Have you ever wondered what influences your choices? When you're operating on “autopilot” and you're short on time, do you think all your decisions are rational and the right ones?
Although traditional economics tends to think that every person makes informed, rational decisions in their best interests, this is not necessarily the case!
Let’s have a little think about it…
Behavioural sciences run counter to traditional economics, and have shown that our brains are influenced by unconscious factors including our emotions, social pressure, mental distortions etc. These factors, called cognitive biases, are numerous and mean the way we process information and make decisions can be irrational. Indeed, sometimes (or even often), we make decisions that are not in our own interest and the choice of an alternative option would, in the end, be much more profitable...
An awareness campaign on the dangers of sugar is not enough to make us stop eating sweets and biscuits or drinking fizzy drinks! Being aware of the virtues of a behaviour is unfortunately not enough to make us adopt it!
To get round these cognitive biases, behavioural science has developed techniques to offer our brains a choice of options so we make decisions more in line with our interests. This is precisely where the Nudge theory comes into its own and has real added value!
What is the Nudge theory?
The Nudge Theory was originally developed by Cass Sunstein and Richard Thaler in their 2008 book: Nudge - Improving Decisions About Health, Wealth, And Happiness. The two authors wanted to apply knowledge and techniques from behavioural economics to specific social issues. In 2017, Richard Thaler was even awarded the Nobel Prize for economics for his work on the psychological and social mechanisms which influence the decisions of consumers or investors.
Inspired by behavioural sciences, a Nudge is a mechanism that relies on a gentle incentive to influence decision-making towards accomplishing a particular task while respecting individual and/or collective freedoms.
The image to illustrate this concept (borrowed from the cover of the authors’ book) is of an elephant giving a gentle push with its trunk to its baby to set it back on the right track.
Nudge theory starts from the premise that human beings are, by nature, irrational.
The Nudge involves no coercion or sanction and is based on three main ethical principles described in the book:
- the Nudge should be transparent and never misleading
- the Nudge should be easily opted out of
- there should be good reason to believe that the behaviour being encouraged will improve the welfare of those being Nudged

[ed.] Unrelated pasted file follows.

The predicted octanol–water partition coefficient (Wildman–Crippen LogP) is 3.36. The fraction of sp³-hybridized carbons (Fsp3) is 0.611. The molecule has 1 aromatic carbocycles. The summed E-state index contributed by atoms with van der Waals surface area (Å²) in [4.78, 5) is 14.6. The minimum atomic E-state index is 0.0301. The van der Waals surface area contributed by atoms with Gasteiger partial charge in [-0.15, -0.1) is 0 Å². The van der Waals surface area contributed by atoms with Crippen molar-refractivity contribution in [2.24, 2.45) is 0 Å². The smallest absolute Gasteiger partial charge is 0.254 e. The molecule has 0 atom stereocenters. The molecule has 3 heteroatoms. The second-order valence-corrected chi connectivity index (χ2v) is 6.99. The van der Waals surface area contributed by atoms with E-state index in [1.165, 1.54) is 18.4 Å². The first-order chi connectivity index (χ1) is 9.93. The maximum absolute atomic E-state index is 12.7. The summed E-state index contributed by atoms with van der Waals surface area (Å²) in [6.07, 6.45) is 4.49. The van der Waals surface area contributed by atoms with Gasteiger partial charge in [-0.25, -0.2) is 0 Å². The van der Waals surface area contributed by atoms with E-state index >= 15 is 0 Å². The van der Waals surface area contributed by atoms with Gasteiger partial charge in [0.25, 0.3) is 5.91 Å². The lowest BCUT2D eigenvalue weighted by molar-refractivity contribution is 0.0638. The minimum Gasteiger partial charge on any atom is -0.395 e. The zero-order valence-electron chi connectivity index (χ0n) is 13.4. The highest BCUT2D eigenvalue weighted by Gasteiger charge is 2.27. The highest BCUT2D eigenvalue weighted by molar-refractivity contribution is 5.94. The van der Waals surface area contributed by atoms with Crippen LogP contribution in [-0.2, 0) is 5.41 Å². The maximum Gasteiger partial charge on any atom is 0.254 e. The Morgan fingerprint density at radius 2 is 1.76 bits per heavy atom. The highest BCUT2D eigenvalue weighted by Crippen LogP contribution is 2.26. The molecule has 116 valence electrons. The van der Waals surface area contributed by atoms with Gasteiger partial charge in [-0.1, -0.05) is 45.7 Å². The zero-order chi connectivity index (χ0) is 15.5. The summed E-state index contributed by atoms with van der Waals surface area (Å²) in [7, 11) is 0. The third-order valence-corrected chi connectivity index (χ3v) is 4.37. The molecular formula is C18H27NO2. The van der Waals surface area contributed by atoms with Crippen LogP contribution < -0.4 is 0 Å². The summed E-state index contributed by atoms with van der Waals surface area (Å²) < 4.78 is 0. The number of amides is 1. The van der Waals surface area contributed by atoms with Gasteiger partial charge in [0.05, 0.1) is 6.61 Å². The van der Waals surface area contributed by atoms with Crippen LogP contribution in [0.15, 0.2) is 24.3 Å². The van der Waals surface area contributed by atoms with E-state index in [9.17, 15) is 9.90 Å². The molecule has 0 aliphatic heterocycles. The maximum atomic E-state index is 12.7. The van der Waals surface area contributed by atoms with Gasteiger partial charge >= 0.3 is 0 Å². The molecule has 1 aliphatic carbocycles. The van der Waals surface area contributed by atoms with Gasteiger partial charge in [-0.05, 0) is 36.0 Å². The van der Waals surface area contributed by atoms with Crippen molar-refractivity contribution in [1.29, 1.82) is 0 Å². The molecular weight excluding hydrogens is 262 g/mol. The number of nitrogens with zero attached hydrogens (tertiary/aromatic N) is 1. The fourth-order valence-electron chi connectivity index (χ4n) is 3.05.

A few examples of the Nudge:
Researchers at the University of Warwick in England took Nudge Theory into a supermarket on a students campus. By changing the positioning of the fruit and vegetables, and with no associated advertising message or communication signalling the change, or even a campaign to encourage a healthier diet, they observed a change in the purchasing behaviour of students. By making fruit and vegetables more accessible and more visible, they saw an increase in the quantity of fruit and vegetables purchased and therefore consumed by students (+ 15%).
Do you remember the experiment in Stockholm in 2011 when a musical staircase was installed which looked like piano keys? It was a Nudge! The fun aspect of the experiment appealed to users, who without realising it were gently encouraged to use the stairs rather than the escalators. They were directly influenced by their surroundings and used the stairs much more readily than before.
In an everyday example, the rough strip on the side of the motorway which emits a sound and vibration when a vehicle is driven over it, is a Nudge intended to attract the attention of the driver when his vehicle unexpectedly deviates from its normal trajectory.
The default double-sided printing option programmed into your printer at work is also a Nudge that offers a default choice - it gradually changes your behaviour with the aim of saving paper.
To sum up, by subtly orienting your choices, Nudges bypass cognitive biases and open a world of better possibilities. They combine the coherence of an incentive to make decisions that are more in line with individual and collective interests with the creativity of an "architecture of choice" (as the authors call it) which is unique and fun.
Become an expert in the art of subtle persuasion: be creative, make suggestions, don’t impose things and leave everyone free to decide ... This will increase your chances of influencing everyone's behaviour in the right direction, including your own!
Now you know how to play the brain at its own game to move your projects forward ... So go for it!